Mug Pam editor's letter copy

By Pam Woolway

Military brat is a term I grew up with, having a father who served as a commissioned officer in the United States Navy for 30 years. My four siblings and I used to visit Dad on “his” Destroyer, where we’d devour platefuls of Oreo cookies in the officer’s mess, then race wild on the ship playing hide-n-seek. This was the 60s – long before homeland security.

I grew up in a Navy town, with parents who sang us sea shanties at bedtime. Outside of military functions, where we had to eat with one hand in the lap and ask politely to pass the butter or risk a knife across the knuckles, we ran like a band of outlaws barefoot and tangled hair with unleashed dogs. Family vacations were out of a camper parked in the mountains where the only rule was to return by 5 for dinner.

Scrappy is a common adjective used to describe my sisters and me, even today.

After college I wound up working as a waitress in a pub owned by a Vietnam veteran in a community bleached in military presence. From 1987 to 1996 I worked for Greg McPartlin, owner of McP’s Irish Pub in Coronado, California. To some, Greg’s style of management appeared non-existent.

The McP’s bar ran the full length of one wall. Above the bar, a hundred glass beer mugs hung by sturdy handles that jingled with key chains that identified the regular who drank from them. Greg sat at the corner most afternoons, chatting up customers, with a cigarette in one hand and a Bud Lite in the other. Behind him on the wall hung a framed 30-inch black and white photo taken in Vietnam, of he and a buddy in camouflage gripping massive automatic weapons.

He served multiple tours in Vietnam as a Navy medic and Frogman (predecessors of the SEAL team), where he survived two helicopter crashes and was a member of the Team that assisted in the sea recovery of NASA’s Apollo 11. He was a decorated veteran.

After his military service he moved to Coronado where he made enough money in Real Estate to afford beachfront property. He didn’t exactly fit into the khaki clad population with his baggy shorts, sockless topsiders and big belly peeking through the buttons of an untucked shirt, but trust me, his haphazard demeanor was merely a cloaking device.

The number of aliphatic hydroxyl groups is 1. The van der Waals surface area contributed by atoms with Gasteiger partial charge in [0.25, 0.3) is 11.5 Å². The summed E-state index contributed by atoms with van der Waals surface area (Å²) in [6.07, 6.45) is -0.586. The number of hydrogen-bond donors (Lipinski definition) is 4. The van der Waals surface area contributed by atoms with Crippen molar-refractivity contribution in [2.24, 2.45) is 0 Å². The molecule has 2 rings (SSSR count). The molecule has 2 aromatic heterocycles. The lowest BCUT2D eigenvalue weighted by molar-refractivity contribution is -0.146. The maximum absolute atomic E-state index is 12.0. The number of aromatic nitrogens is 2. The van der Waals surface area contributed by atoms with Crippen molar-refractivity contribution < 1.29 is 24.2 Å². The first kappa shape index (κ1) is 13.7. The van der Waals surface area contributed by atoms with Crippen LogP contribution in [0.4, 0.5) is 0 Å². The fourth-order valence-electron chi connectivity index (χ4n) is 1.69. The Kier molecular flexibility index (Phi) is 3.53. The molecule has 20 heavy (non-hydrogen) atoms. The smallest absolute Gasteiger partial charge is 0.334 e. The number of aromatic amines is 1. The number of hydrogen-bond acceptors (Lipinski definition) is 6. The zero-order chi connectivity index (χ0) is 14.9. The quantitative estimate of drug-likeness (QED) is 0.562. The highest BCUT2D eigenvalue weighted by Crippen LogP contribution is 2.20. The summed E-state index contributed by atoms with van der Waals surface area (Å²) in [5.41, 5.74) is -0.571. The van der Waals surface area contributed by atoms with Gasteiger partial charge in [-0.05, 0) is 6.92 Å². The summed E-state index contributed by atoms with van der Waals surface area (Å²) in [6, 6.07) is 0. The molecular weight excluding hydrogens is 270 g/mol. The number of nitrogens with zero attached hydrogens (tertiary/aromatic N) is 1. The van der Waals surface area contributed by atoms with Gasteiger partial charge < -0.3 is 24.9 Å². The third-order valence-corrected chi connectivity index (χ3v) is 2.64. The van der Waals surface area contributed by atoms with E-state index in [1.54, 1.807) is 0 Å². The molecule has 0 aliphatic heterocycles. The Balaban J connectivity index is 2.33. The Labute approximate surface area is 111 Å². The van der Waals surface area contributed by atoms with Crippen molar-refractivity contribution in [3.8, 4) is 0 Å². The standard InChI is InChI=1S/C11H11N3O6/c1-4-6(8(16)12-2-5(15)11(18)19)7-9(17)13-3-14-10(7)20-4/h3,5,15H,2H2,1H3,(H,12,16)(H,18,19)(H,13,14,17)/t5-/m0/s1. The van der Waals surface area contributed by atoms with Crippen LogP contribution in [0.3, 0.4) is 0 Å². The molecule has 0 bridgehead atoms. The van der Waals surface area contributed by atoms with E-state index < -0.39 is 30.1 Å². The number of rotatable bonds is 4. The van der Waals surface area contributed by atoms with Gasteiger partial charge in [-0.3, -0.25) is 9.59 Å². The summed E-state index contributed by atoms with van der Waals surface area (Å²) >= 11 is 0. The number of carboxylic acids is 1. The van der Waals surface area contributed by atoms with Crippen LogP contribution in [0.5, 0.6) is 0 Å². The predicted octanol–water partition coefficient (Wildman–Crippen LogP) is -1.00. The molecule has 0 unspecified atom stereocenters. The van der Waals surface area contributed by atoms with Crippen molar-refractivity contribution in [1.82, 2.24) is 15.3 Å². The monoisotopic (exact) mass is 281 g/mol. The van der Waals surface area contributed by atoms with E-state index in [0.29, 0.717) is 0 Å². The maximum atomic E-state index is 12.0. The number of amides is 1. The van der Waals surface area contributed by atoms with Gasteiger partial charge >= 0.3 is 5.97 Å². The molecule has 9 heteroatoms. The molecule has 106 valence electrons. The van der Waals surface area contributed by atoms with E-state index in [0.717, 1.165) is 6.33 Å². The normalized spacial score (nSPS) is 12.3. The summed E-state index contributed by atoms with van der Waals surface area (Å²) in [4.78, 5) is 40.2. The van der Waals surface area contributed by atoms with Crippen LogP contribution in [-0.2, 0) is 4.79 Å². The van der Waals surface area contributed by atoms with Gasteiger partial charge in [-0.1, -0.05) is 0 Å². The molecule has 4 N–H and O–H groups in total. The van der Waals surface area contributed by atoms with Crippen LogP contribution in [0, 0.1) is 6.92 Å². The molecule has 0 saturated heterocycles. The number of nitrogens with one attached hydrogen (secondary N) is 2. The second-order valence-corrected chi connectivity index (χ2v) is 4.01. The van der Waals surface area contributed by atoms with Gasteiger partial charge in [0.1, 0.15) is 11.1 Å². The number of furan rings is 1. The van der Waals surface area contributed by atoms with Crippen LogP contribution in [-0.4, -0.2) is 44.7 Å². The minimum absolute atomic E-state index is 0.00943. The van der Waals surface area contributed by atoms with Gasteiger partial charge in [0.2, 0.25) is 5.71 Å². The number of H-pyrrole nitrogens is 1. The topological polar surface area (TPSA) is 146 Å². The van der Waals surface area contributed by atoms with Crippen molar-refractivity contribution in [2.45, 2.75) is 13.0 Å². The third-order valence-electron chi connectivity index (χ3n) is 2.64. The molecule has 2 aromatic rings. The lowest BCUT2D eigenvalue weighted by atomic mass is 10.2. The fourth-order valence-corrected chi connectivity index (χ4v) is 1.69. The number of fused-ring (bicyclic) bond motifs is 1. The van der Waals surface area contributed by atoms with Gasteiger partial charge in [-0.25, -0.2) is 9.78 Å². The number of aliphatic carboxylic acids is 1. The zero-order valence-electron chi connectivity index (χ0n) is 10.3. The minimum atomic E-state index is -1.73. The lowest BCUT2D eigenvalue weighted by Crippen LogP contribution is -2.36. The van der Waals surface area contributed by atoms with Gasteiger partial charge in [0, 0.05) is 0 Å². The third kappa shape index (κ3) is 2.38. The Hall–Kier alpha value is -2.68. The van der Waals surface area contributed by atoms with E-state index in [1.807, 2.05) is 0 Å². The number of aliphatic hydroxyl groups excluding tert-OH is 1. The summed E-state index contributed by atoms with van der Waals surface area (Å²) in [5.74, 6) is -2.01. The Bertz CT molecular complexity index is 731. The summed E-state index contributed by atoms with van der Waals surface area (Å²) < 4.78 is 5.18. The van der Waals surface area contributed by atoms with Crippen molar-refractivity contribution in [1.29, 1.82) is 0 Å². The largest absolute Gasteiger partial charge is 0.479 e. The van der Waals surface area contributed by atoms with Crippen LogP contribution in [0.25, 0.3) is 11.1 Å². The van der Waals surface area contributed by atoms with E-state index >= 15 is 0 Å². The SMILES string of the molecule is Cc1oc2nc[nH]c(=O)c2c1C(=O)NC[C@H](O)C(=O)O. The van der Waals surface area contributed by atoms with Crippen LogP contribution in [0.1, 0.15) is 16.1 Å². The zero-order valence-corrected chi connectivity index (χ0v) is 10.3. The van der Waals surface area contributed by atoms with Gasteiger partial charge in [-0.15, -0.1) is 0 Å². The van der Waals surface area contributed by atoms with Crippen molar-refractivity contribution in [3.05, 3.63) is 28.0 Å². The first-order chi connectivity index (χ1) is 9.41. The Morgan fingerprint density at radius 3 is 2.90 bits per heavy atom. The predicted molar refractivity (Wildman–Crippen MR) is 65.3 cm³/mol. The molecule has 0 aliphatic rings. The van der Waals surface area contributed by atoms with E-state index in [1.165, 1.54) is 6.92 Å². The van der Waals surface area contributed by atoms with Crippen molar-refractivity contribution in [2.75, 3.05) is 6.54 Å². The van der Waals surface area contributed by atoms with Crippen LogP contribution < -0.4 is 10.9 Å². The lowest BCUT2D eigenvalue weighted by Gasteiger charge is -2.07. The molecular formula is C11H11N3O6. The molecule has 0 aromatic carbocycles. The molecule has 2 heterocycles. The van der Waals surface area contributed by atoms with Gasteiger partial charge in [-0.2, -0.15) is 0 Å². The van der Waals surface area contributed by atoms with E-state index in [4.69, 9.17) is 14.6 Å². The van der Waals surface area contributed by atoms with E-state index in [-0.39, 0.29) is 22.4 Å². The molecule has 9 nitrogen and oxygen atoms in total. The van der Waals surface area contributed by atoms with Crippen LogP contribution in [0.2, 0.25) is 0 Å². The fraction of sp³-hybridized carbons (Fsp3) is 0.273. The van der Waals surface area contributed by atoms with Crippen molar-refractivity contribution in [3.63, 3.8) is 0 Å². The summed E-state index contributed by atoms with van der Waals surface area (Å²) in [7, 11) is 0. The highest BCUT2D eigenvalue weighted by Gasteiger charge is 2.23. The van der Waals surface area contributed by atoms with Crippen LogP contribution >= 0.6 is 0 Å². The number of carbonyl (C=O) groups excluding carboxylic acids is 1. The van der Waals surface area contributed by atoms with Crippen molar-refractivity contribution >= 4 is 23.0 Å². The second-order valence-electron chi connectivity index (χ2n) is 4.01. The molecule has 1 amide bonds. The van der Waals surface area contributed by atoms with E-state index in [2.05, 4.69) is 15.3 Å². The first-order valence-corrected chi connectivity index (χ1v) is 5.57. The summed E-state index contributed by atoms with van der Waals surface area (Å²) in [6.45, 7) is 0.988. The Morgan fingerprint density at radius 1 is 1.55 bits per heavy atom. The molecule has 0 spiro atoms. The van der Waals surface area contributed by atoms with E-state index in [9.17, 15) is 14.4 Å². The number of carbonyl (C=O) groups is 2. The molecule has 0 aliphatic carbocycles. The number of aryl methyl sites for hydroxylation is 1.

In nearly 10 years of studying Greg, I assure you, he didn’t miss a beat. He was sharp, knew how to manage people, and was generous to his staff. Not only did he offer medical insurance to employees at a time when it was unheard of, he rewarded hard work by carting the staff off to the horse races at Del Mar and Padre games every summer. At Christmas, he threw us a huge party in the pub. His generosity was unparalleled, but it was his read on people that impressed me most.

McP’s Irish Pub sits at the southwestern end of Coronado Island, just a mile east of the Navy SEAL training base and three miles west of the Naval Air Station. A testosterone saturated community, the bar scene on Coronado could get pretty intense.

Greg’s man-at-the-bar style of management worked for two reasons: One was his accessibility to guests and employees; the other, his hands-off style of management. He saw everything that was going on and I only recall one time in nine years when he actually rose from his bar stool to tell me what to do.

During a busy lunch rush, three Navy SEALs sat down to order. When I said I’d be with them in a moment, one responded, “Take my order now b****.”

Before sassing a busy waitress, a wise man would have made sure her hands were empty. The five-inch stack of plastic menus flew from my hand across the table to catch him square in the chest. Using the vocabulary of a sailor’s daughter, I told him he should consider eating elsewhere, and stormed into the kitchen.

A few minutes passed before Greg sauntered through the swinging door. Never one to rush or raise his voice, he said, “Hey Pam, will you come into the dining room? There’s someone who’d like to make an apology.”

These are the stories my retired sailor of a father loved – of me busting chops on cocky sailors. He was a terrible influence that way. But what girl, young or old, doesn’t live to hear her father laugh? I knew he took great pride in raising daughters who could hold their ground, and I think Greg McPartlin was in the same camp.

Dad used to ride his bike 20 miles to visit me at the pub, where I’d serve him a Rueben and a Guinness, and if he was lucky, a tall tale where I always came out victor.